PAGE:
Officially, Kate the Great’s registered name is GChB Coventry Reach For The Stars, CGC, THDA.“I want my dogs to have titles in the front of their names as well as in the back of their names. I want them to be good citizens because the breed has so much to give. That’s why I want Kate to be a therapy dog with Pets on Wheels,” says Nancy.


Nancy lost her husband in 2000. Less than a year later, she herself was diagnosed with cancer. “I was not a good breast cancer patient. I was angry. I regretted it and wanted a do-over. Now, I count it a privilege to help cancer patients,” says Nancy.


“Kate’s my dog, and when I see other people react to her in a positive way, it makes me feel good.”


Both Nancy and Ruth volunteer for the auxiliary also at the Cancer Center. They spend their time helping patients get from one place to the next within its many halls and rooms.


Sometimes, patients open up — but sometimes it’s their caregivers who need a little encouragement. Radiation patients’ schedules are grueling, with treatment daily for weeks on end. They are in the fight of their lives and appreciate encouragement from people with or without their pets.


Ruth recalls what it was like losing both her husband and daughter to cancer. “Wherever I went for their treatments, everyone was so kind. That’s another reason why I give back — I remember how it felt.”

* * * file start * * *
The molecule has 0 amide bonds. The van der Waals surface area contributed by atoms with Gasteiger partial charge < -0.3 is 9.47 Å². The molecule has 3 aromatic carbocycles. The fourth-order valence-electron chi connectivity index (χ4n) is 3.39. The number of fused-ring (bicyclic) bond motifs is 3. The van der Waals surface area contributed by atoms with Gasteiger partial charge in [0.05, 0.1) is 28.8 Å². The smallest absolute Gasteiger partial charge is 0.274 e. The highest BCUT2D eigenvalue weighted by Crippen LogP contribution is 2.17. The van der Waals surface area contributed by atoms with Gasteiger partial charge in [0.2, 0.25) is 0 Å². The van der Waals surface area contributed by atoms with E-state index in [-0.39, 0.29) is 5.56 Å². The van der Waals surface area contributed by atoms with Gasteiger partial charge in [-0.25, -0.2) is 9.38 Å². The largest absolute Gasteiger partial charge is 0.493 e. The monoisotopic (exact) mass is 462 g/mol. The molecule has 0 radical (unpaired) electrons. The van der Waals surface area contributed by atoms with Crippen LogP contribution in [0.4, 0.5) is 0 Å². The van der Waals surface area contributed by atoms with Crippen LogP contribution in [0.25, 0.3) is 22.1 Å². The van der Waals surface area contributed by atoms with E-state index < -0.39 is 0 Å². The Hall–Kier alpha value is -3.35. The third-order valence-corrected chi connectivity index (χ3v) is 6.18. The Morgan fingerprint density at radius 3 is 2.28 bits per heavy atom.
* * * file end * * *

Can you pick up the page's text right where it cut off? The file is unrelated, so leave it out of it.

Pets on Wheels of Delmarva, Inc. is a group of volunteer teams, pets, and handlers. Started in 1993, they visit nursing and assisted living homes, homes for the disabled, and schools. Talbot County now has 17 active dogs and has a total of 170 volunteers in all of Delmarva.


“We get requests to visit new places. Currently, we don’t have enough teams to fill visitation needs. We’re looking to recruit new volunteer teams. Not all pets are well-suited friends, but we have a thorough screening process,” says Ruth.


In addition to the Cancer Center, Talbot County Pets on Wheels also visits elementary schools, Candle Light Cove, and The Pines in Easton. “When we go into the schools, our teams visit first and second graders who are learning to read,” says Ruth.



“Each class gets its own dog and the children take turns reading. They really feel they can relate and talk to it. It’s nice to see the children so engrossed in their dogs. It’s been proven that reading to the dogs really helps the children learn to read because the dogs are non-judgmental and never correct mistakes. We also have dogs that visit special education classes. We see a big difference with the kids in the special education classes that you don’t get from the other kids. That’s exciting for the handlers to witness.”


While “Kate the Great” is thought of as a friendly visitor, what happens each time she enters the room at the Cancer Center provides so much more. The valuable interaction she encourages with patients begs the question: Does Kate need us, or do we need Kate? Perhaps it’s a little bit of both.


Whether they’re at the Cancer Center or any number of places throughout the Delmarva region, the Pets on Wheels dogs walk right in and lighten the mood. Dogs have an innate ability to take people off their guards. They encourage our vulnerability with one another and help us temporarily forget our troubles.


For more information about Pets on Wheels please visit, www.petsonwheelsofdelmarvainc.org.